Likewise, Magistrado de la Sala Segunda denotes a “Judge of the Criminal Division of the Supreme Court,” a Magistrado de la Sala Tercera is a “Judge of the Administrative Division of the Supreme Court,” while a Magistrado de la Sala Cuarta is a “judge of the Labor Division of the Supreme Court,” etc. In texts in which it is clear that the reference is to the Supreme Court, these three examples might also be translated simply as “Civil Division Judge,” “Criminal Division Judge” and “Labor Division Judge.”

Ellipsis in bien protegido

Ellipsis in Legal Spanish

Bien protegido might appear to refer to “protected assets (or) goods,” and the expression has sometimes been mistranslated as such, or has simply been deemed an adjective phrase and rendered as “well-protected.” But bien protegido is actually an ellipsis for bien jurídico protegido (also called bien jurídico tutelado), a criminal law term (from the German Rechtsgut) that designates the specific interest protected under the individual provisions of the Spanish Criminal Code.

As examples, in the crime of homicidio, the legally-protected interest (bien jurídico protegido) is la vida humana.* With respect to delitos de amenazas, the legally-protected interests include “el sentimiento de tranquilidad y el ataque a la libertad en la formación de la voluntad…”* In the crime of failure to come to the aid (omisión del deber de socorro) the bien jurlidico protegido is “la solidaridad humana.”* And in crimes of theft, robbery and burglary (hurto, robo con violencia en las personas y robo con fuerza en las cosas) the legally-protected interests are posesión or propiedad.*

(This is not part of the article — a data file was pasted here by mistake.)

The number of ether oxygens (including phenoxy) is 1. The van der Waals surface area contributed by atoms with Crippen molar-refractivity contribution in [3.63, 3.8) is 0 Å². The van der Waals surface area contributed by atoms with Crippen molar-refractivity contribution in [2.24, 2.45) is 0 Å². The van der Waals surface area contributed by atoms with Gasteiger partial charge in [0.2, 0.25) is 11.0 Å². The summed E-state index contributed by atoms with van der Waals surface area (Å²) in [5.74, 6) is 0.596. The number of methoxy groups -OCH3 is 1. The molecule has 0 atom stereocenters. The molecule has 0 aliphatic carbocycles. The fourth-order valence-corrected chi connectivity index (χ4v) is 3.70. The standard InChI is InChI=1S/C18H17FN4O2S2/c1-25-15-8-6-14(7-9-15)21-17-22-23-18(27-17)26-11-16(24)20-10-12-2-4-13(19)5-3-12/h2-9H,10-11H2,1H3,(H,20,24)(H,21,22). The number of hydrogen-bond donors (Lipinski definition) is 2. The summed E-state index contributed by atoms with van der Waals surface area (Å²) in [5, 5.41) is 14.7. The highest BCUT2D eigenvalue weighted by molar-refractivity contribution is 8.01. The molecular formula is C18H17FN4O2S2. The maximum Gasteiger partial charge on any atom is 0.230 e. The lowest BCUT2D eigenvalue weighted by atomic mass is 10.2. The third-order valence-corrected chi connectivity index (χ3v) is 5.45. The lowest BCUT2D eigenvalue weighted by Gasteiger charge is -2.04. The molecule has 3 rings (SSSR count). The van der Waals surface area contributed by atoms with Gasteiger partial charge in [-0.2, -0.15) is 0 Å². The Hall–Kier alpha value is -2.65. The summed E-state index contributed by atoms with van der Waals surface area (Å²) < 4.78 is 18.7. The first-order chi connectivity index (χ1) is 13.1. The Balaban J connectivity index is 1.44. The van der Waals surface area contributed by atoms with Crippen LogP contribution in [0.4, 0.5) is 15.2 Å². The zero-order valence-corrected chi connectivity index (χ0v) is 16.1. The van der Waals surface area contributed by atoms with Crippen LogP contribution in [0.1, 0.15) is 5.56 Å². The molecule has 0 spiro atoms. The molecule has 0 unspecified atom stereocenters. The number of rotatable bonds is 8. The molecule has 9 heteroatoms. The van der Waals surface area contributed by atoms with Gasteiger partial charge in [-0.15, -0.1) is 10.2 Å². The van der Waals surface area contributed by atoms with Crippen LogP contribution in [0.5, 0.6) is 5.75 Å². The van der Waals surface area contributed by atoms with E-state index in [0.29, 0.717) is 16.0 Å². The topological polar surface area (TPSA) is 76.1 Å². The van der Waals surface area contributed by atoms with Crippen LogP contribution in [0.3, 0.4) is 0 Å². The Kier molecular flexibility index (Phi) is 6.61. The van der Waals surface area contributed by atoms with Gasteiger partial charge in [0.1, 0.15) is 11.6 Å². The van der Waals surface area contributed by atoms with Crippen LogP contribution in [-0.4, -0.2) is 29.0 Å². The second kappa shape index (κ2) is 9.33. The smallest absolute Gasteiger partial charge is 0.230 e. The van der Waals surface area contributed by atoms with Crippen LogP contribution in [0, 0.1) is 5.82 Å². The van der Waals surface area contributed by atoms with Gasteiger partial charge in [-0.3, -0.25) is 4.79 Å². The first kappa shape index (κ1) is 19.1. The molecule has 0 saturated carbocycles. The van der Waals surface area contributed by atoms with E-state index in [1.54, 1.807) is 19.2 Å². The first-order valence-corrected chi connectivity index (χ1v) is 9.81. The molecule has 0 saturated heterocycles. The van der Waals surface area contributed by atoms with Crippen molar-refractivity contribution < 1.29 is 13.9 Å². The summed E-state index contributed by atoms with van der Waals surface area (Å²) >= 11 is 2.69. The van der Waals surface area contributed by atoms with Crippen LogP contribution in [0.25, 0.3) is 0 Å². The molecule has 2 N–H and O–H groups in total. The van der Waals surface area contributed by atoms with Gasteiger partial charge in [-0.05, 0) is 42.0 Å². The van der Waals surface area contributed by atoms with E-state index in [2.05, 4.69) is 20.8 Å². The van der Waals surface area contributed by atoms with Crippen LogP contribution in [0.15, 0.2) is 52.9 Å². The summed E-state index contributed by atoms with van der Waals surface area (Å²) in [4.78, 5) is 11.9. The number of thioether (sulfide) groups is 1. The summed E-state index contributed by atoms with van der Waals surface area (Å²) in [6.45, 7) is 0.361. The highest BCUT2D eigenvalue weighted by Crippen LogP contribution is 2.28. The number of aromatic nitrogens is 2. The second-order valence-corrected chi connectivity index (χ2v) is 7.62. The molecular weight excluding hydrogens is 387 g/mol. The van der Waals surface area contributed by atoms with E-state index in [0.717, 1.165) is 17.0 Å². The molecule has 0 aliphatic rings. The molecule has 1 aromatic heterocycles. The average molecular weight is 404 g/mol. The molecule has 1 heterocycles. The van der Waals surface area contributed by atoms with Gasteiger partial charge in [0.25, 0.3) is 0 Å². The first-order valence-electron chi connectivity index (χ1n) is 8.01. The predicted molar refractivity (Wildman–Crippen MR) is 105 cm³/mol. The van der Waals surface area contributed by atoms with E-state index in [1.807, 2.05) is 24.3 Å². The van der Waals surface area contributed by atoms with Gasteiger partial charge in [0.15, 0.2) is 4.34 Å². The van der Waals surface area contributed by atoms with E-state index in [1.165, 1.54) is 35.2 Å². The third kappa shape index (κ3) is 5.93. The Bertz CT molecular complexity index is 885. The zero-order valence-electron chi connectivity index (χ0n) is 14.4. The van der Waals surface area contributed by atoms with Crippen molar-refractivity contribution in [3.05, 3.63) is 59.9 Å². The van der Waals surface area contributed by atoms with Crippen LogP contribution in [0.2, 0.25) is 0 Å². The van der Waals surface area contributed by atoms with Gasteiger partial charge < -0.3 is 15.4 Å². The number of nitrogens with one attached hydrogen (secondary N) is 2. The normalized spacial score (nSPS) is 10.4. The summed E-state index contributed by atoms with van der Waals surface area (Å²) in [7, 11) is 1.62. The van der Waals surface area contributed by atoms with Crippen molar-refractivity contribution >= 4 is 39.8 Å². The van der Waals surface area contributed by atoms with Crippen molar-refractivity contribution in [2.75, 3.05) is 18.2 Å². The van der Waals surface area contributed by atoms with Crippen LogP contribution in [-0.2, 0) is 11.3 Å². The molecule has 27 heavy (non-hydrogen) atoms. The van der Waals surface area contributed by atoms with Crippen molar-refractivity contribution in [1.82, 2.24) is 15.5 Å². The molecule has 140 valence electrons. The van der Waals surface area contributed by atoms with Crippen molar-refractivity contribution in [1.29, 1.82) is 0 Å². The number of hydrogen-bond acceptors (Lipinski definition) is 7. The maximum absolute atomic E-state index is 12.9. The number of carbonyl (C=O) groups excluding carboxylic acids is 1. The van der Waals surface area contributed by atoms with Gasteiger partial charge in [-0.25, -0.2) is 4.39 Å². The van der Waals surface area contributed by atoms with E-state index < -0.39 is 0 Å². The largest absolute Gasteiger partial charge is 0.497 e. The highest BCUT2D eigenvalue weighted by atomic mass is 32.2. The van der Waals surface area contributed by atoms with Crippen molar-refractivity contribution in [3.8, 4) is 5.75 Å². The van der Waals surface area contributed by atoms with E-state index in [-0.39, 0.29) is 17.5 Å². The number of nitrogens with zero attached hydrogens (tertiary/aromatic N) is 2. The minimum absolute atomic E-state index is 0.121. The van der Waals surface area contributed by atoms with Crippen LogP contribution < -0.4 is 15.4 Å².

*Source for the examples cited above: Tomás Vives Antón, et.al., Derecho Penal, Parte Especial, Valencia: Tirant lo Blanch, 2015.

Ellipsis in Legal Spanish: arrendamiento para uso distinto

Ellipsis in Legal Spanish

The expression arrendamiento para uso distinto immediately prompts the question ¿distinto a qué? The complete expression with its ellipted part included is arrendamiento para uso distinto del de vivienda, and it has been translated perhaps rather clumsily as “non-dwelling lease,” “lease for other than habitation” and “lease intended for other than residential purposes.”

But as used in Spain arrendamiento para uso distinto (del de vivienda) simply denotes the “leasing of non-residential property” (literally, “leasing for use other than as a residence.”) And, in this context, uso distinto refers to “non-residential use” or “use for non-residential purposes.” Thus, a contrato de arrendamiento para uso distinto is  a “contract to lease property for non-residential purposes” that may often be translated simply as “non-residential lease.”

Ellipsis in Legal Language

Ellipsis in Legal Spanish

No one can dispute the fact that legal language is a foreign language that future lawyers must begin to master from their first day in law school. With much dedication, translators can also acquire a solid knowledge of legal terminology from law school textbooks, well-selected dictionaries and many other legal sources. But lawyers don’t always go by the book and sometimes use their own telegraphic language, often leaving out half of any given expression. This may make translation nearly impossible for the uninitiated and, in effect, the meanings of certain legal Spanish phrases containing ellipses often elude translators. Spanish lawyers and legal professionals may be quite familiar with such expressions, but they are largely absent from bilingual legal sources.

In blog entries under “Ellipsis in Legal Language” I will offer a sampling of ellipses that I have found to be the most common, together with an explanation of the ellipted parts and suggestions as to how the expressions might be rendered in English. Many would be obvious in certain contexts, but may be difficult to understand if used in isolation. And of course there may be hundreds more: that’s just the way lawyers talk.